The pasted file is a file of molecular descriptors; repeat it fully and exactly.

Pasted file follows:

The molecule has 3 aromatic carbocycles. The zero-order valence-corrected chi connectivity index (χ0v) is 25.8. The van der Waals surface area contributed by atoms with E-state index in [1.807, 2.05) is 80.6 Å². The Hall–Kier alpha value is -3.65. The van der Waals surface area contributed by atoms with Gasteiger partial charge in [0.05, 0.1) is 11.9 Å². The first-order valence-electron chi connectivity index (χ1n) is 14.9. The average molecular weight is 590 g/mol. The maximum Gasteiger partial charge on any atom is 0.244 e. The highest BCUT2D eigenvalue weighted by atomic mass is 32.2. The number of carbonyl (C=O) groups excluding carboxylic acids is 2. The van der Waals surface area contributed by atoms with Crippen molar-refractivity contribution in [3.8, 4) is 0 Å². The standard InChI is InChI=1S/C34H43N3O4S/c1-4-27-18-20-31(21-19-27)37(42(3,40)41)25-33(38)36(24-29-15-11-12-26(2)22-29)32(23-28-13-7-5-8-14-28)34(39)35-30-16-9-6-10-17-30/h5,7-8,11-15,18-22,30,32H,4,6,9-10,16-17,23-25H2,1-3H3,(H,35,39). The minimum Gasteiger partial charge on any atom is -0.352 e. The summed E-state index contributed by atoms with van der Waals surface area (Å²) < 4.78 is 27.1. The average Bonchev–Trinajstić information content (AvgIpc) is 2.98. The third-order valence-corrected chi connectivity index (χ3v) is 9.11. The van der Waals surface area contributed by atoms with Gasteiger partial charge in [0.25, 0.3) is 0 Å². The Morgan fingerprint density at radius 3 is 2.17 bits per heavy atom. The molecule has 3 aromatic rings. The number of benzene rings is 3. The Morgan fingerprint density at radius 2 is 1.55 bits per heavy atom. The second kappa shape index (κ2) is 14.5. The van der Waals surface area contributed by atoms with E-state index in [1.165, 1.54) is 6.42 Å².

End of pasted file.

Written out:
The molecule has 3 aromatic carbocycles. The zero-order valence-corrected chi connectivity index (χ0v) is 25.8. The van der Waals surface area contributed by atoms with E-state index in [1.807, 2.05) is 80.6 Å². The Hall–Kier alpha value is -3.65. The van der Waals surface area contributed by atoms with Gasteiger partial charge in [0.05, 0.1) is 11.9 Å². The first-order valence-electron chi connectivity index (χ1n) is 14.9. The average molecular weight is 590 g/mol. The maximum Gasteiger partial charge on any atom is 0.244 e. The highest BCUT2D eigenvalue weighted by atomic mass is 32.2. The number of carbonyl (C=O) groups excluding carboxylic acids is 2. The van der Waals surface area contributed by atoms with Crippen molar-refractivity contribution in [3.8, 4) is 0 Å². The standard InChI is InChI=1S/C34H43N3O4S/c1-4-27-18-20-31(21-19-27)37(42(3,40)41)25-33(38)36(24-29-15-11-12-26(2)22-29)32(23-28-13-7-5-8-14-28)34(39)35-30-16-9-6-10-17-30/h5,7-8,11-15,18-22,30,32H,4,6,9-10,16-17,23-25H2,1-3H3,(H,35,39). The minimum Gasteiger partial charge on any atom is -0.352 e. The summed E-state index contributed by atoms with van der Waals surface area (Å²) < 4.78 is 27.1. The average Bonchev–Trinajstić information content (AvgIpc) is 2.98. The third-order valence-corrected chi connectivity index (χ3v) is 9.11. The van der Waals surface area contributed by atoms with Gasteiger partial charge in [0.25, 0.3) is 0 Å². The Morgan fingerprint density at radius 3 is 2.17 bits per heavy atom. The molecule has 3 aromatic rings. The number of benzene rings is 3. The Morgan fingerprint density at radius 2 is 1.55 bits per heavy atom. The second kappa shape index (κ2) is 14.5. The van der Waals surface area contributed by atoms with E-state index in [1.165, 1.54) is 6.42 Å².